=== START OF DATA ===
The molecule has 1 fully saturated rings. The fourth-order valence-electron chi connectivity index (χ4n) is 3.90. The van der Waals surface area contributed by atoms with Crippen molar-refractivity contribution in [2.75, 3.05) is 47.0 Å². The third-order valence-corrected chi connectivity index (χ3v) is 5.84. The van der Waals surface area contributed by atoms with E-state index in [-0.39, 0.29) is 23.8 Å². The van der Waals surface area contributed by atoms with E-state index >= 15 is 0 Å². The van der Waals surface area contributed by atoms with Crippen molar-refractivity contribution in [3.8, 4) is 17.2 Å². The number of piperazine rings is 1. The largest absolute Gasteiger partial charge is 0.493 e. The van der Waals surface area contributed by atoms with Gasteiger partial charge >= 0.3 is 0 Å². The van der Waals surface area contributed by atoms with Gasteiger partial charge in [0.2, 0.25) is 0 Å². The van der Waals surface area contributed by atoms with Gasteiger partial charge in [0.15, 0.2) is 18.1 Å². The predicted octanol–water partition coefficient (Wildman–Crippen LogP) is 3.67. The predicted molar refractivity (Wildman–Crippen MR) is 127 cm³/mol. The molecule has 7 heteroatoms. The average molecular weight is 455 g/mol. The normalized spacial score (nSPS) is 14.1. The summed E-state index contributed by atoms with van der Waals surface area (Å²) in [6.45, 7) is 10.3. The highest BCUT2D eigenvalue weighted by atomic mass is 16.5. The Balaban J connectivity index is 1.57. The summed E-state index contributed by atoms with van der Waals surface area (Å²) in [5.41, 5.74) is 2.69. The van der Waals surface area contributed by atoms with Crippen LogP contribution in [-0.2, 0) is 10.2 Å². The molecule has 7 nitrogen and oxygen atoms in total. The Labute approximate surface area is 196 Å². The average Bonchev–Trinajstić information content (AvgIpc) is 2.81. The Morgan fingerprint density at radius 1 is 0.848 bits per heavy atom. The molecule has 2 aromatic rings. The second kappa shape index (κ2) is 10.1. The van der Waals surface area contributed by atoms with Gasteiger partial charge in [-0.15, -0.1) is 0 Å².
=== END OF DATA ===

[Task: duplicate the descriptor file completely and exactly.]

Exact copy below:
The molecule has 1 fully saturated rings. The fourth-order valence-electron chi connectivity index (χ4n) is 3.90. The van der Waals surface area contributed by atoms with Crippen molar-refractivity contribution in [2.75, 3.05) is 47.0 Å². The third-order valence-corrected chi connectivity index (χ3v) is 5.84. The van der Waals surface area contributed by atoms with E-state index in [-0.39, 0.29) is 23.8 Å². The van der Waals surface area contributed by atoms with E-state index >= 15 is 0 Å². The van der Waals surface area contributed by atoms with Crippen molar-refractivity contribution in [3.8, 4) is 17.2 Å². The number of piperazine rings is 1. The largest absolute Gasteiger partial charge is 0.493 e. The van der Waals surface area contributed by atoms with Gasteiger partial charge >= 0.3 is 0 Å². The van der Waals surface area contributed by atoms with Gasteiger partial charge in [0.2, 0.25) is 0 Å². The van der Waals surface area contributed by atoms with Gasteiger partial charge in [0.15, 0.2) is 18.1 Å². The predicted octanol–water partition coefficient (Wildman–Crippen LogP) is 3.67. The predicted molar refractivity (Wildman–Crippen MR) is 127 cm³/mol. The molecule has 7 heteroatoms. The average molecular weight is 455 g/mol. The normalized spacial score (nSPS) is 14.1. The summed E-state index contributed by atoms with van der Waals surface area (Å²) in [6.45, 7) is 10.3. The highest BCUT2D eigenvalue weighted by atomic mass is 16.5. The Balaban J connectivity index is 1.57. The summed E-state index contributed by atoms with van der Waals surface area (Å²) in [5.41, 5.74) is 2.69. The van der Waals surface area contributed by atoms with Crippen LogP contribution in [-0.2, 0) is 10.2 Å². The molecule has 7 nitrogen and oxygen atoms in total. The Labute approximate surface area is 196 Å². The average Bonchev–Trinajstić information content (AvgIpc) is 2.81. The Morgan fingerprint density at radius 1 is 0.848 bits per heavy atom. The molecule has 2 aromatic rings. The second kappa shape index (κ2) is 10.1. The van der Waals surface area contributed by atoms with Gasteiger partial charge in [-0.15, -0.1) is 0 Å².